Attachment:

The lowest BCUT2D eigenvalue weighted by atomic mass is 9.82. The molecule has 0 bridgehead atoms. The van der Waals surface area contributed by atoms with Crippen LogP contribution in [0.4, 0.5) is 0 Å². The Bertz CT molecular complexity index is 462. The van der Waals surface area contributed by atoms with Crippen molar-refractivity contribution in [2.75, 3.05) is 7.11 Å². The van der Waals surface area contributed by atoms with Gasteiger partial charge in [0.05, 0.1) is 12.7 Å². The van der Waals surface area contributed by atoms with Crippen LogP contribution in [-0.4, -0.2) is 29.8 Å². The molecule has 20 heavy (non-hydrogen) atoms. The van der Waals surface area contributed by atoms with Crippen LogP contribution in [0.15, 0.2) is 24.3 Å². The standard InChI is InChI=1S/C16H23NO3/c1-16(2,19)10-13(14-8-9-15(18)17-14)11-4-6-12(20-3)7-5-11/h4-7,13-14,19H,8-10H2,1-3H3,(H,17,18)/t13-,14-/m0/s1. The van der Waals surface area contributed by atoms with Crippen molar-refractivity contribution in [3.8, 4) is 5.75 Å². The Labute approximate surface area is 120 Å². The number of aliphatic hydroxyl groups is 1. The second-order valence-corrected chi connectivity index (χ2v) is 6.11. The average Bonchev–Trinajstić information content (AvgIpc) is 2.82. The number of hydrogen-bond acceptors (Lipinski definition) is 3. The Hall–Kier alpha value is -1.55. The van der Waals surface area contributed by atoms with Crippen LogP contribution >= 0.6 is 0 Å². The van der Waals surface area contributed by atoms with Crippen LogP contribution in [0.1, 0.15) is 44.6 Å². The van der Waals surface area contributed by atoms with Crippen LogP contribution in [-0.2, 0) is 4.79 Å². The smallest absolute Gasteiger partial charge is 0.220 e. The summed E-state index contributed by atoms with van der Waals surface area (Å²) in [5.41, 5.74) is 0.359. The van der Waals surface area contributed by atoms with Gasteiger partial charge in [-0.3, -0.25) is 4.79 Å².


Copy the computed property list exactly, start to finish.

The lowest BCUT2D eigenvalue weighted by atomic mass is 9.82. The molecule has 0 bridgehead atoms. The van der Waals surface area contributed by atoms with Crippen LogP contribution in [0.4, 0.5) is 0 Å². The Bertz CT molecular complexity index is 462. The van der Waals surface area contributed by atoms with Crippen molar-refractivity contribution in [2.75, 3.05) is 7.11 Å². The van der Waals surface area contributed by atoms with Gasteiger partial charge in [0.05, 0.1) is 12.7 Å². The van der Waals surface area contributed by atoms with Crippen LogP contribution in [-0.4, -0.2) is 29.8 Å². The molecule has 20 heavy (non-hydrogen) atoms. The van der Waals surface area contributed by atoms with Crippen LogP contribution in [0.15, 0.2) is 24.3 Å². The standard InChI is InChI=1S/C16H23NO3/c1-16(2,19)10-13(14-8-9-15(18)17-14)11-4-6-12(20-3)7-5-11/h4-7,13-14,19H,8-10H2,1-3H3,(H,17,18)/t13-,14-/m0/s1. The van der Waals surface area contributed by atoms with Crippen molar-refractivity contribution in [3.8, 4) is 5.75 Å². The Labute approximate surface area is 120 Å². The number of aliphatic hydroxyl groups is 1. The second-order valence-corrected chi connectivity index (χ2v) is 6.11. The average Bonchev–Trinajstić information content (AvgIpc) is 2.82. The number of hydrogen-bond acceptors (Lipinski definition) is 3. The Hall–Kier alpha value is -1.55. The van der Waals surface area contributed by atoms with Crippen LogP contribution >= 0.6 is 0 Å². The van der Waals surface area contributed by atoms with Crippen LogP contribution in [0.1, 0.15) is 44.6 Å². The van der Waals surface area contributed by atoms with Crippen LogP contribution in [-0.2, 0) is 4.79 Å². The smallest absolute Gasteiger partial charge is 0.220 e. The summed E-state index contributed by atoms with van der Waals surface area (Å²) in [5.41, 5.74) is 0.359. The van der Waals surface area contributed by atoms with Gasteiger partial charge in [-0.3, -0.25) is 4.79 Å².